* Switch off Place your mobile phone ''before'' you board the plane. Using a phone on board while the aircraft is taxiing, climbing or descending is a violation of air travel safety laws; in some countries switching the phone off is ''mandatory'' during the passenger's ''entire stay'' in the aircraft. Switching the phones off facilitates clear, effective and essential communication between pilots and the air traffic controllers. The crew will instruct everyone to turn off phones at least before the plane's doors close; if you do not comply you ''will'' be escorted off the plane. If you need to make a call while at altitude, your aircraft's telephone carrier partner ''may'' provide in-flight service. Consult your in-or flight magazine, especially for details on charges...normally no less than US$5/minute (plus connection charges) even if you are directly above the place you are calling. SMS on these in-seat handsets may also be availablesafe mode.
* Read the emergency instructions and watch the safety briefing even if you have ridden on the airline before as safety features may vary per aircraft and airline. It may be boring but if an emergency happens you will remember what to do, rather than having to read the safety card then and thereby saving precious time.
* Place anything containing items you'll often use under the seat in front of you to eliminate obstructing the aisle...or if they are small, in the seat pocket facing you. This will minimize disturbance caused to those sitting in aisle seats. If you later need the leg/foot room, and overhead space is available, you can then move there what you no longer need.
* Keep within sight anything you put in overhead bins that contains valuables. Though you may sleep, potential thieves (yes, on flights) usually won't risk your casual glance toward your belongings. Otherwise put them at your feet.
* Once seated, and if you have it, use sanitizer/sanitizing wipes to clean your hands, seat-tray, arm rests and (when convenient) the handles on overhead bins.
* If your ears are hurting during takeoff, try pinching your nose and blowing; that can help unpop your ears. Chewing gum can also help.
===During flight===
===Making a connection===
* When your journey involves multiple time zones, the flight purser will usually announce the local time at your port-of-arrival. The local time at your destination is also available from the flight path/airshow channel of your in-flight entertainment system if your flight is equipped with it. Adjust your watch to the time announced to avoid confusion with the timetables at the airport, especially if you have a connecting flight.
* Check if you have a Obtain your boarding pass for your next flight(either at a transfer desk if provided or regular check-in) if you have not done so already. If * Many international airports around the world do not require you don't, to go through immigration or customs if you are merely connecting to another country and will not considered checked-remain in for that flight yet so proceed to a transfer desk their country. In those airports, you can immediately walk off the airplane into the regular sterile area of the terminal, and walk directly to obtain a boarding pass for your next flightgate to await boarding.* At international airports in the United States, Canada, and a few other countries, all arriving international passengers are always required to proceed to immigration and customs. You can avoid this Small airports make passengers deplane by checking-in on-line airstairs and printing proceed across the tarmac by foot or bus to a dedicated international arrival facility. Large airports build a parallel set of bridges or corridors, separate from the boarding passesregular sterile area, if your carrier offers thesewhich directly link all international gates to their immigration and customs inspection station.* If In all countries, if you came from an international flight and are continuing on to a domestic flight, you will need to clear passport control, possibly claim your luggage (even if it is checked-through to your final destination) and clear customs and eventually . You must then check-in your luggage again to ensure its loading into your next flight. If you your baggage has already been checked-through your luggage to your final destinationat first check-in, some airports may provide a special lane "connecting flights" bag drops right after customs where you can simply dropit off, instead of have to drag it all the way through the terminal to the regular check-off in desks. In the United States, post-customs connecting flights bag drops are also useful for international travelers in transit who will not be remaining in the US.* If you are connecting through a US preclearance airport to a flight bound for the United States, you may have to pass through US immigration and customs ''before'' you board your luggage instead flight. Airlines that support preclearance connections take digital photographs of doing so all baggage at check-in which will ultimately connect to US-bound flights at preclearance airports. When you reach preclearance, the immigration officer will present you with the main departure hallphotograph and ask you to confirm that it is your bag. * There are a few scenarios when baggage will have to be collected at intermediate stopovers and checked-in as usual for loading onto the next flight. In this case, you will need to undergo the usual visa application, and clear formalities (ie i.e. passport control and customs) if at least the first leg is international. Some of them include the following:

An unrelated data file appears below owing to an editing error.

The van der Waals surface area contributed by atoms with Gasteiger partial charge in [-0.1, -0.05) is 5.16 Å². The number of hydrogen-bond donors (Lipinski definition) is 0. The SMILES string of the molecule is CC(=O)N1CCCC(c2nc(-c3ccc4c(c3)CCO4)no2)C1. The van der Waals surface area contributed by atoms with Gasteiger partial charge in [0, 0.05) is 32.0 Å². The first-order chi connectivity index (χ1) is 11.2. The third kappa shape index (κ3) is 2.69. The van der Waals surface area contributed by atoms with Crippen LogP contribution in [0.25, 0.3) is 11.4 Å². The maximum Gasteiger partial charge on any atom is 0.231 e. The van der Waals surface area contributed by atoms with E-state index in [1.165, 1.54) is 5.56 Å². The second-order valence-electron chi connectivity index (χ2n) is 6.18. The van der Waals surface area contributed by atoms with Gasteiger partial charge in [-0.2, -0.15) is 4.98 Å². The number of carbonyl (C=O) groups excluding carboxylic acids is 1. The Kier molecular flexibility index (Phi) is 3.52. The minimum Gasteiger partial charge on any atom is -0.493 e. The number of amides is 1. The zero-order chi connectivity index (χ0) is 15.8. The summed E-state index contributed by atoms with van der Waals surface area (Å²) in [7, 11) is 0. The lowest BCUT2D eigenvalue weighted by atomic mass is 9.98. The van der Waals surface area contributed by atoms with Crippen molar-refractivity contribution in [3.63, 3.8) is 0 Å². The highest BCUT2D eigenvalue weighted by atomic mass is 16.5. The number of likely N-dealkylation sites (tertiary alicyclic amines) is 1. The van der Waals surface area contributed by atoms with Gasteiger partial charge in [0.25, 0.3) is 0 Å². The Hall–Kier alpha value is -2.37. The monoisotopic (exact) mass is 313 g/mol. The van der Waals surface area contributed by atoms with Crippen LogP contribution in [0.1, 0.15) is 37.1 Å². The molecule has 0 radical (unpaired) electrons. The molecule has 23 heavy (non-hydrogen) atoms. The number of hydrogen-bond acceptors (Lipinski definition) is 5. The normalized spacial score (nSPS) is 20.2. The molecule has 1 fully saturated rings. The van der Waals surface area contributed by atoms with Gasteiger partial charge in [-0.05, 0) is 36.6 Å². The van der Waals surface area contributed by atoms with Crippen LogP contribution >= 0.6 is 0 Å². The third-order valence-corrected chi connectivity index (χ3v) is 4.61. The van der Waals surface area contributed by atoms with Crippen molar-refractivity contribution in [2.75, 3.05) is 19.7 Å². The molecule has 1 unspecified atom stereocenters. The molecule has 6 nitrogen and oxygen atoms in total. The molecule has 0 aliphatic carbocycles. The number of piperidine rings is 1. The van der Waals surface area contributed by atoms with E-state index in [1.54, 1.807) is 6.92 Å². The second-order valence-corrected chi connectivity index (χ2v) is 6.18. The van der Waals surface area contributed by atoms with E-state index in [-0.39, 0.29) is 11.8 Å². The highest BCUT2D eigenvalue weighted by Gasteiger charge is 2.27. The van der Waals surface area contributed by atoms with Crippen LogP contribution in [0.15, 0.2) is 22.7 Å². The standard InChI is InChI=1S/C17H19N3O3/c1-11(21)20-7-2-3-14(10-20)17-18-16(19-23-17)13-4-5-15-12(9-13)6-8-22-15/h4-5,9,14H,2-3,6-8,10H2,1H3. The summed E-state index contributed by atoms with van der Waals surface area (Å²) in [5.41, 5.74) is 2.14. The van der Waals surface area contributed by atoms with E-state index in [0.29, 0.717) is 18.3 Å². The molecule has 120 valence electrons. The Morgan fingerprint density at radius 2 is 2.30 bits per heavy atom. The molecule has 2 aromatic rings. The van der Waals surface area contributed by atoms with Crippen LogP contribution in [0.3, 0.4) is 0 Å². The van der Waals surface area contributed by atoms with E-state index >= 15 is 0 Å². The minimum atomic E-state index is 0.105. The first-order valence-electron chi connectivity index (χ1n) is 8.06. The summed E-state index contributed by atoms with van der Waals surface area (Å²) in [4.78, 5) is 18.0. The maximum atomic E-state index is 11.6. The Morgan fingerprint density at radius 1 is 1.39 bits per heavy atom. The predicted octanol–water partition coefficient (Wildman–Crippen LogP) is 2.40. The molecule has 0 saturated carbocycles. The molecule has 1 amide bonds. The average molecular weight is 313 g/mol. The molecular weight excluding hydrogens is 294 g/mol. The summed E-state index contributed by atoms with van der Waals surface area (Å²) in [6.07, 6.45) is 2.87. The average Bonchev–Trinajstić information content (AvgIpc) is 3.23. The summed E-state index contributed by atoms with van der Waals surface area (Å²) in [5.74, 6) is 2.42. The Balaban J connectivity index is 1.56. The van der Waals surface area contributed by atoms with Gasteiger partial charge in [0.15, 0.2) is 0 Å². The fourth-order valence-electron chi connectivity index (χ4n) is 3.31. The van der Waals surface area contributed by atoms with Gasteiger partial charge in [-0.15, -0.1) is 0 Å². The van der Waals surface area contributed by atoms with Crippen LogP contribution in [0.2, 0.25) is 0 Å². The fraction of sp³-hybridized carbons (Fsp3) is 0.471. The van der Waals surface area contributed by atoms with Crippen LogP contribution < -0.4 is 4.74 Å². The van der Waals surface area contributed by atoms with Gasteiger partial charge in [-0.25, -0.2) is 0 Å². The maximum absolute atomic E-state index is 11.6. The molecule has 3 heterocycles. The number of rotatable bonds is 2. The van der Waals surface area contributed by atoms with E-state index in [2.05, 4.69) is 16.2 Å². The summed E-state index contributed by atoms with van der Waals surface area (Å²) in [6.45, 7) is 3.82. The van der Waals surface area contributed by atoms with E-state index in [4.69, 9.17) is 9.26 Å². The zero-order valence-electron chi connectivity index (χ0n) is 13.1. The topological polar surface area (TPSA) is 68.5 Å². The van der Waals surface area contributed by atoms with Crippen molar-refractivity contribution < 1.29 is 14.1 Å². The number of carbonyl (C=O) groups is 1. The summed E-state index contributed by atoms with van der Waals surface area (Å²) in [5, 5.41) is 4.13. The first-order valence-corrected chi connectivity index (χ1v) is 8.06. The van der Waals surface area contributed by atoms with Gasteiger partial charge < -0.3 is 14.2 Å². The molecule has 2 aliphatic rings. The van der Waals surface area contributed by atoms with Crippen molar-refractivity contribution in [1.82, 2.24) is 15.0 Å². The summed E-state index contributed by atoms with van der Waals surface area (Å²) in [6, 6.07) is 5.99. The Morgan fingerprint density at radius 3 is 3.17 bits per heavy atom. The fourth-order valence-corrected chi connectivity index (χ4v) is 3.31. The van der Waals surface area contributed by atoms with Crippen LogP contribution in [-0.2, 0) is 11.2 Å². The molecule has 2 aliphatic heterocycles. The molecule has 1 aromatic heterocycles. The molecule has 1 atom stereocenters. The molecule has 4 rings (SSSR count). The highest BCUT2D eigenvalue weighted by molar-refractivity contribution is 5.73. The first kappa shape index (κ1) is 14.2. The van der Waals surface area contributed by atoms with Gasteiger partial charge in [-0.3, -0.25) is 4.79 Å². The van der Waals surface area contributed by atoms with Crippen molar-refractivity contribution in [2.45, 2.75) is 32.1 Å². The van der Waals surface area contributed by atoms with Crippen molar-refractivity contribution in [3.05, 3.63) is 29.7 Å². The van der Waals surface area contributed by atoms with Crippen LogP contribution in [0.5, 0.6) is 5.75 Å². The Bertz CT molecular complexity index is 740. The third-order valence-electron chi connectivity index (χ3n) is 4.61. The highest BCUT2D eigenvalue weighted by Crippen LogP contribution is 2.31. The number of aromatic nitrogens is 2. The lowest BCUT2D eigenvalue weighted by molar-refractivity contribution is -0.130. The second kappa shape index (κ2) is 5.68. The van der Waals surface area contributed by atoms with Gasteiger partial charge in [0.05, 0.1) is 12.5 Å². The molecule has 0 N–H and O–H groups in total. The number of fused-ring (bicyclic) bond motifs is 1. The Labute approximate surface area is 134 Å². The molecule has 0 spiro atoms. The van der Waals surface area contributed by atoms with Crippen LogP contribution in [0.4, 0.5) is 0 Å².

**either your first or next leg involves a low cost carrier
**you booked both flights separately
Anonymous user

Navigation menu